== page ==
So if you know anything about me, it’s likely that you know I don’t get along with “the Maths”. They’re obstinate. They chafe my type B personality. They “do not spark joy”.
But as you might also know, I homeschool three boys… who ALL have to learn Math. Somehow.
I’m telling you, cold sweats over here.
Maybe you can relate to my struggle. Not only do I want my kids to be proficient when it comes to Mathematics, but like in all their subjects, I’d like for them to love learning about it. So how can I, Math-deviant that I am, help to make learning Math enjoyable and engaging for my kids?
Thank you Everyday Educate for sponsoring this post!
Let me tell you how excited I am about the fun elementary Math activities I was able to put together with some awesome products from Everyday Educate! They are hands-on, they’re engaging and hold my kid’s attention, they are simple and memorable, and best of all, I can incorporate a number of sensory elements, so my kids are getting built-in, at-home, sensory therapy as well! I’d also like to say a big thanks to Everyday Educate for sponsoring this post!
So, the activities all have the same goal. All three center around identifying basic mathematical functions (i.e. addition, subtraction, multiplication and division.) using these Math Sign Posters. However you can mix up the methods of arriving at the goal using different tools. In this post I’ll explain three different variations you can do at your house.
The Math Sign Posters themselves are in the shape of their respective function and also have words and phrases written on them to help your child determine what each function does. The idea is to pose a word problem, then your child must figure out which function they would need to use to solve the problem.
So let’s walk through the first activity.
One of my go-to tools at home to get my kids the sensory input they need during the day are River Stones. You’ve probably seen me using them in other posts or in the Sensory Activity Video Library. They are a great way to help your child get Vestibular input.
In this first variation, put out four River Stones in front of the four Math Sign Posters, one for each poster. Then have your child choose a River Stone to stand on while you give them a word problem. It could be something like this:
You and your friend Johnny love Strawberries. One afternoon, you and Johnny decide to go to Farmer Ben’s strawberry farm to pick some strawberries in the field. You both have a great time and in-between snacking on plump, red strawberries, you are able to pick 21 strawberries and Johnny picks 17. How many strawberries do you and Johnny have in all?
While you are giving the word problem, have your child listen to key words that let them know which mathematical function they will need to use to solve the problem. To help, the Math Sign Posters have a number of key words and phrases printed on them to help your child decide. Once they think they know the answer, they can jump to the River Stone in front of the corresponding poster.
It’s great practice in understanding word problems and balancing on the River Stones helps their bodies to register and adjust to where they are in space.
This first variation is helpful for slightly younger kids who especially need to be moving around a lot throughout the day. It’s also great for Vestibular seekers who will benefit from the inner ear stimulation.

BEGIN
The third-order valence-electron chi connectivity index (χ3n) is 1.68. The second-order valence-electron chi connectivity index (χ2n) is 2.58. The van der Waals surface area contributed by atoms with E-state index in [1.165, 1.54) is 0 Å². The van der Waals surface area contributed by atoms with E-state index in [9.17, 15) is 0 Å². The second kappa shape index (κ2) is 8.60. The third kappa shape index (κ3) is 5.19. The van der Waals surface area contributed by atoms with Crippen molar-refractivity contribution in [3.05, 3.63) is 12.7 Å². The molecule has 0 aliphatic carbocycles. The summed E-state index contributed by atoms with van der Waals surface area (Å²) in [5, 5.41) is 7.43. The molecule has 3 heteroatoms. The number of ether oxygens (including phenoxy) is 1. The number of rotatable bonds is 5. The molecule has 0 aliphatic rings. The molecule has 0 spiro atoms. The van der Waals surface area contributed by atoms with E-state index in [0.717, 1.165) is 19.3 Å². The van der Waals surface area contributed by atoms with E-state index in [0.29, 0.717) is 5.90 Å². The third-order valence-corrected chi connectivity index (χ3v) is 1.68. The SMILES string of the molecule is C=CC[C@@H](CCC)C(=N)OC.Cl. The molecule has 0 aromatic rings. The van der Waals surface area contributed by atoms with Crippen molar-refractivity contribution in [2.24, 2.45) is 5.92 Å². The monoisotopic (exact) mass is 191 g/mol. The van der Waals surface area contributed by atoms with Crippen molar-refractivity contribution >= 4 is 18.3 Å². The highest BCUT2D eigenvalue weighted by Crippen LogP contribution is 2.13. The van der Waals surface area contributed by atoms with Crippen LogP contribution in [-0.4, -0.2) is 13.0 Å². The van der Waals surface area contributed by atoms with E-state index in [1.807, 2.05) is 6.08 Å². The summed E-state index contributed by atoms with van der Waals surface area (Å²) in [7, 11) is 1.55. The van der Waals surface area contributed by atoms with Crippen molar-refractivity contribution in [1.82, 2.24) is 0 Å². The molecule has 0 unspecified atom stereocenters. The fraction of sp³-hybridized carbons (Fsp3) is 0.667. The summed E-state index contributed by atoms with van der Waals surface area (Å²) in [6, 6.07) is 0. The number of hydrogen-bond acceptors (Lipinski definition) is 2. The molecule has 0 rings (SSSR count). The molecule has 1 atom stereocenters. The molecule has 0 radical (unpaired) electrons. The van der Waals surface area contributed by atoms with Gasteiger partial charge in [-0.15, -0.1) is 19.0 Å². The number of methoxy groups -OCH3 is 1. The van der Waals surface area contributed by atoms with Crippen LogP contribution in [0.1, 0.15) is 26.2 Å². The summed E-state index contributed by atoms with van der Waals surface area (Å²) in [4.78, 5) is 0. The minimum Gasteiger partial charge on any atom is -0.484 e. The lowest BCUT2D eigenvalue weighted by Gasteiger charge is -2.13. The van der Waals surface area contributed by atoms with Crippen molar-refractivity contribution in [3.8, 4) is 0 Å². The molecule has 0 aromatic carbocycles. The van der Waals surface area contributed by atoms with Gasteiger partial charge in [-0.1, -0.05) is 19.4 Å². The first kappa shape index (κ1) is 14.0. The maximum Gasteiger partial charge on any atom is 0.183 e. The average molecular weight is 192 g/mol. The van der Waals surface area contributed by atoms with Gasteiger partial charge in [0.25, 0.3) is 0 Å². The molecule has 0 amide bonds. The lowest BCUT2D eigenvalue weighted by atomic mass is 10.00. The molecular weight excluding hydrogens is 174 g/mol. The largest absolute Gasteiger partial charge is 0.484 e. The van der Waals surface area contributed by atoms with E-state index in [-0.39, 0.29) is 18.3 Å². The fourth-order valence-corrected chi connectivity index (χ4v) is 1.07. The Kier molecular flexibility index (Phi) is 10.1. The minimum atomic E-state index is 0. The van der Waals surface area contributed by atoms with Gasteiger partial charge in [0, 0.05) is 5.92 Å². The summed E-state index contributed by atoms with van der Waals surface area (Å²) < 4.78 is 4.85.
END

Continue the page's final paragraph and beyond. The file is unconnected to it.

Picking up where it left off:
Sensory Body Sock:
Don’t put the River Stones away yet. For this second variation, use the same set up just add a Body Sock. Body Socks are another great tool I use regularly in our sensory activities at home.
My oldest especially loves jumping into one. He uses them for school or just for play-time around the house.
Doing this activity with a Body Sock gives your child wonderful Proprioceptive input as they are using all four limbs to push on the inside of the sock. This, combined with the motion of jumping to the different positions, will spread that Proprioceptive input along a large number of joints, making this a great option for both proprioceptive and Vestibular seekers.
The last variation is a little different. This time, instead of pointing to or standing in a position, the way to choose the correct function is by using a Sensory Chewie Bracelet (You can get 15% off with the code JULIE15).
As the name implies these bracelets are normally used to chew on and are fantastic for proprioceptive seekers who have an oral sensory issues or prefer getting sensory input from their mouth.
We are going to use them differently however while still getting some proprioceptive input. So instead of putting the bracelets in their mouths I asked my boys to used them more like rubber bands and launch them across the room.
Since they feel about projectiles the same way I feel about chocolate, they couldn’t get enough. And, because to launch the chewies across the room they have to stretch them out, the resistance of the material puts pressure on their joints to give them the proprioceptive input.
Can’t decide which one to choose? Try a combination.
My older boys were able to work up to doing all three at once. Combining the variations kept it fresh and provided a goal for them to work up to. True, you may have to duck a few flying chewies, but the laughs will be worth it. I’m just glad I found a way to keep my boys looking forward to our school times.
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